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An Epistle from Mark Twain

San Francisco, Sept. 24th


Queen Emma and suite arrived at noon today in the P. M. S. S. Sacramento, and was received by Mr. Hitchcock, the Hawaiian Consul, and escorted to the Occidental Hotel, where a suite of neatly decorated apartments had been got ready for her. The U. S. Revenue cutter Shubrick went to sea and received the guest with a royal salute of 21 guns, and then escorted her ship to the city; Fort Point saluted again, and the colors of the other fortifications and on board the U. S. war steamer Vanderbilt were dipped as the Sacramento passed. The commander of the fleet in these waters had been instructed to tender the Vanderbilt to Queen Emma to convey her to the Islands when she shall have concluded her visit. the City government worried for days together over a public reception programme, and then, when the time arrived to carry it into execution, failed. But a crowd of gaping American kings besieged the Occidental Hotel and peered anxiously into every carriage that arrived and criticised every woman who emerged from it. Not a lady arrived from the steamer but was taken for Queen Emma, and her personal appearance subjected to remarks - some of them flattering and some otherwise. C. W. Brooks and Jerome Leland, and other gentlemen, are out of pocket and a day's time, in making preparations all day yesterday for a state reception - but at midnight no steamer had been telegraphed, and so they sent their sumptuous carriages and spirited four-horse teams back to the stables and went to bed in sorrow and disappointment.

The Queen was expected at the public tables at dinner tonight, (in the simplicity of the American heart,) and every lady was covertly scrutinized as she entered the dining room - but to no purpose - Her Majesty dined in her rooms, with her suite and the Consul.

She will be serenaded tonight, however, and tomorrow a numerous cortege will march in procession before the hotel and give her three cheers and a tiger, and then, no doubt, the public will be on hand to see her if she shows herself.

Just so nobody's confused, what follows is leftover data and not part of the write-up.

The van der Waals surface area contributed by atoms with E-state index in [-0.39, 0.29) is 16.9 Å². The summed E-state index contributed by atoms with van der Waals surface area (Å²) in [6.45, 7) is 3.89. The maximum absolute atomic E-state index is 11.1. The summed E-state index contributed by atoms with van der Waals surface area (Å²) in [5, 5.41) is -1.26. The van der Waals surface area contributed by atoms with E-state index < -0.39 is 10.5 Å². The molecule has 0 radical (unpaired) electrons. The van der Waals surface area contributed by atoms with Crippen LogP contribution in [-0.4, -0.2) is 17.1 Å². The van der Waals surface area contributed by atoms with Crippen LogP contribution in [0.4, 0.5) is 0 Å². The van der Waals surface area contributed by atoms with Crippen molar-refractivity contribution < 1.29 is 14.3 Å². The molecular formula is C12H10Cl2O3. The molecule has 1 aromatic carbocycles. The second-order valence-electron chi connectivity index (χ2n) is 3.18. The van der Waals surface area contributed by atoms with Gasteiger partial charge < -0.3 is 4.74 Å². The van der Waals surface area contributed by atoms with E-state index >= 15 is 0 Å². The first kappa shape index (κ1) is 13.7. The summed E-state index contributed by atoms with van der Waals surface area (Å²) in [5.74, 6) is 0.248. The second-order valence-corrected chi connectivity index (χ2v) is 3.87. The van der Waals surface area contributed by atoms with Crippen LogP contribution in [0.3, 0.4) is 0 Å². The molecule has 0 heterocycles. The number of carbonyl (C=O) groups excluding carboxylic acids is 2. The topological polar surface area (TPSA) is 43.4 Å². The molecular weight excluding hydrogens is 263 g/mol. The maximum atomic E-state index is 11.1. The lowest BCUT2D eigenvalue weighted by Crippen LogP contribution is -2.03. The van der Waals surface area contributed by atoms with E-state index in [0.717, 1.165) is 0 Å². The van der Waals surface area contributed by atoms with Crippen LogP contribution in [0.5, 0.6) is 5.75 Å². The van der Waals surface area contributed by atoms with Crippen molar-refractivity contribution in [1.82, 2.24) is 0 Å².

I believe I do not know of anything further to write about that will interest you, except that in Sacramento, a few days ago, when I went to report the horse fair of the State Agricultural Society, I found Mr. John Quincy Adam Warren, late of the Islands, and he was well dressed and looked happy. He had on exhibition a hundred thousand varieties of lave and worms, and vegetables, and other valuables which he had collected in Hawaii-nei. I smiled on him, but he wouldn't smile back again. I did not mind it a great deal, though I could not help thinking it was ungrateful in him. I made him famous in California with a paragraph which I need not have written unless I wanted to - and this is the thanks I get for it. He would never have been heard of if I had let him alone - and now he declines to smile. I will never do a man a kindness again.



Charles L. Richards, of Honolulu, sails tomorrow for the Islands with a fast team he purchased here.

The steamer Colorado is undergoing the alterations necessary to fit her for the China Mail Company's service, and will sail about the first of January with about all the cabin passengers she can carry. She will touch at Honolulu, as I now understand. I expect to go out in her, in order to see that everything is done right. commodore Watson is to command her I believe. I am going chiefly, however, to eat the editor of the Commercial Advertiser for saying I do not write the truth about the Hawaiian Islands, and for exposing my highway robbery in carrying off Father Damen's book - History of the Islands. I shall go there might hungry. Mr. Whitney is jealous of me because I speak the truth so naturally, and he can't do it without taking the lock-jaw. But he ought not to be jealous; he ought not to try to ruin me because I am more virtuous than his is; I cannot help it - it is my nature to be reliable, just as it is his to be shaky on matters of fact - we cannot alter these natures - us leopards cannot change our spots. Therefore, why growl? - why go and try to make trouble? If he cannot tell when I am writing seriously and when I am burlesquing - if he sits down solemnly and take one of my palpable burlesques and reads it with a funereal aspect, and swallows it as petrified truth, - how am I going to help it? I cannot give him the keen perception that nature denied him - now can I? Whitney knows that. Whitney knows he has done me many a kindness, and that I do not forget it, and am still grateful - and he knows that if I could scour him up so that he could tell a broad burlesque from a plain statement of fact, I would get up in the night and walk any distance to do it. You know that, Whitney. But I am coming down there might hungry - most uncommonly hungry, Whitney.



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